America’s heart for abandoned girls was so welcoming that the Chinese population began to skew male. The government realized that their population was declining and aging. In 2016, instead of punishing families for having more than one child, they began to encourage families to have two children with limited success. (7) This bureaucratic whiplash didn’t go over well with many families. Couples had become accustomed to investing all their resources in one child, and having two seemed extravagant. When the Chinese government realized that far fewer babies were born in 2020 than in 2019 they adjusted the law yet again, encouraging women to have three children in 2021. Since China has begun to hoard their children there are not young, healthy children to send to America.
Korea: Few babies and fewer adoptions
Another country that is trying to hang on to more of its children is Korea. They also have a falling birth rate. Even though there are fewer babies being born, families within the country are not choosing adoption when they find they are not able to have their a child by birth. There is still a fairly strong stigma against adoption there. (8) The adoption of children from Korea into American families has always been viewed as an insult by some in the country. But the country also hosted a notorious stigma against unwed mothers. (9) With families rejecting the single mother and the child, and a lack of safety net provided by the country itself, many Korean mothers didn’t feel they had a choice but to allow their children to find homes outside the country.
Recently because of the embarrassment to the country, the government has tried to incentivize adoption for Korean families by offering a stipend to those who adopt children under 12. (10) At the same time the restrictions for international adoptions have increased. To say this is working well is a vast understatement. The stigma within the country for both unwed mothers and adoptive parents is still strong. The policy changes are having some effect, but overall adoptions both within and outside of the country have been dropping in the past years along with the birth rate. Korea obviously still has some work to do to properly service its children and their mothers, even if they are single.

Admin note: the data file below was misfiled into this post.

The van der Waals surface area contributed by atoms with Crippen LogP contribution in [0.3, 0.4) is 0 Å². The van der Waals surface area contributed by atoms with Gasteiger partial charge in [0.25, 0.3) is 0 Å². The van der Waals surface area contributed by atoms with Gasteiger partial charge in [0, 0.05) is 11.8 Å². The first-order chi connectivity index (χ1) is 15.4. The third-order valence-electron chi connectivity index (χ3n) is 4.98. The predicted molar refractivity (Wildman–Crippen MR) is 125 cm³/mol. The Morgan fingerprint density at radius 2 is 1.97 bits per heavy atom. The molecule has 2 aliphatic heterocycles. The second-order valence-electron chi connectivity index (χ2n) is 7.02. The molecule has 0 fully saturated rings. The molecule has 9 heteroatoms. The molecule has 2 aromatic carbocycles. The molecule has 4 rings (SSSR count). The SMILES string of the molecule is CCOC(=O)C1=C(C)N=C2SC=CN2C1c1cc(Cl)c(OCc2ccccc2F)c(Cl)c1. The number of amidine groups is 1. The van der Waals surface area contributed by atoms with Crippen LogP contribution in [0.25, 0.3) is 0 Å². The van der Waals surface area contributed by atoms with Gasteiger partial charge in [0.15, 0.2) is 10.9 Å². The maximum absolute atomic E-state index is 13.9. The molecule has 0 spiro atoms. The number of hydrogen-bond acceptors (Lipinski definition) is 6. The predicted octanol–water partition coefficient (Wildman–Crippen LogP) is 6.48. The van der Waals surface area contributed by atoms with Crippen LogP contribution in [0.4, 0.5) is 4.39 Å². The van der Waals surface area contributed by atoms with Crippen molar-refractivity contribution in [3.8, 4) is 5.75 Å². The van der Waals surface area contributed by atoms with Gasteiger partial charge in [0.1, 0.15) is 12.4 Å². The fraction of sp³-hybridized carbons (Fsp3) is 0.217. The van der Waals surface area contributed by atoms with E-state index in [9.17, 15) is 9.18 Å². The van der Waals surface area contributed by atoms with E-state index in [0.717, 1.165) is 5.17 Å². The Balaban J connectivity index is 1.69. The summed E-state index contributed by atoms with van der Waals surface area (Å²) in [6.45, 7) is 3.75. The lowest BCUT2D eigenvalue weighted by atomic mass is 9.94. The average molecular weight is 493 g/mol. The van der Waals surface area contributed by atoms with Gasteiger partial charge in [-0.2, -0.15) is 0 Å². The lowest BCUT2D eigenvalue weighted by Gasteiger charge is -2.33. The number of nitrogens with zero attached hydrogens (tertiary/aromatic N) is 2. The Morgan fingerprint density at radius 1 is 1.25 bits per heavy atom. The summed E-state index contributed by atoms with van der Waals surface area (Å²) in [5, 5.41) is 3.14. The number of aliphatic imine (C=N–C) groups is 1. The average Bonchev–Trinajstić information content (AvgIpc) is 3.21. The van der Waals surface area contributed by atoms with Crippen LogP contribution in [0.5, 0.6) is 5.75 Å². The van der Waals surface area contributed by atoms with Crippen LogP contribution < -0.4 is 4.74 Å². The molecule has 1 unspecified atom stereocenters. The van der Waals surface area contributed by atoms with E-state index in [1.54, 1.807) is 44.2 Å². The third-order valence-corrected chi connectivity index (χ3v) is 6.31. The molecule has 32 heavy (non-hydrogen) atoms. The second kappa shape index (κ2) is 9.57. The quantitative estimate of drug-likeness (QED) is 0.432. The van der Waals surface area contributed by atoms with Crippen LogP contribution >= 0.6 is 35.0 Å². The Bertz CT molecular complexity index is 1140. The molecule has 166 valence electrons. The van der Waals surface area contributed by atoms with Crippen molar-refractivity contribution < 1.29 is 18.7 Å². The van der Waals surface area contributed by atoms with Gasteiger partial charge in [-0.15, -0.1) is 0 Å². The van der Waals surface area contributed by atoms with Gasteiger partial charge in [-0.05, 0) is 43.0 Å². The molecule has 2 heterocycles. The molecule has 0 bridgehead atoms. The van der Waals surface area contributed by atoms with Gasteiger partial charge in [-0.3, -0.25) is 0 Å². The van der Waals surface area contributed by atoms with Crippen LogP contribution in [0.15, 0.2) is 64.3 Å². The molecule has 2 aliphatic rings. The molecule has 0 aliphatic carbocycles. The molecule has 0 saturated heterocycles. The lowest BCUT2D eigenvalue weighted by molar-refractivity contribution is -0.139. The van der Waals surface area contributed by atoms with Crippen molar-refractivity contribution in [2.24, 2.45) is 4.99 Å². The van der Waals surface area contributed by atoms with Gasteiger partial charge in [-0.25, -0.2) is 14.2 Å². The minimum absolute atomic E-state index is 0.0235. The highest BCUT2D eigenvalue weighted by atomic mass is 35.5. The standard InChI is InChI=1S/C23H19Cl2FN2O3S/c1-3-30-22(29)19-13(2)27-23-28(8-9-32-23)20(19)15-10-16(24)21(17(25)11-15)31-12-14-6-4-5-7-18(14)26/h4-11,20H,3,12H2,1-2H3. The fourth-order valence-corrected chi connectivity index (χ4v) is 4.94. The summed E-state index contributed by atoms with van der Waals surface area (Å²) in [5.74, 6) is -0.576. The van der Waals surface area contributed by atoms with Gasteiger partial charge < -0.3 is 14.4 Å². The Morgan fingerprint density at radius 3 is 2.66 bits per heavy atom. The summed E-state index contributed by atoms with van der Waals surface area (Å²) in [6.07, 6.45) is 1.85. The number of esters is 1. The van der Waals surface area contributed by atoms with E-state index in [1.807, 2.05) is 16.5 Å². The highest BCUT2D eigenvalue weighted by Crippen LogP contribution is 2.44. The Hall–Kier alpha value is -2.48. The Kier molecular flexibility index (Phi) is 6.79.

India: Starting to Leave Adoption Stigma Behind
Then there is India, where the caste system that negatively affects orphans has been dogging Indian society for over 3000 years. The weight of that tradition was one that some thought India could never crawl out from under. But the stigma to adopting is easing in India. As a matter of fact there is currently a surplus of Indian families looking to adopt. (11)The problem is many of them have a narrow view of the child they would accept. Add to this the fact that many children in India who could use a family are not cleared for adoption and registered within the system. (12) With more families open to adopting the youngest and healthiest of Indian orphans, the children left in the system and available for adoption outside the country are older and likely to have more special needs.
The End Of An Era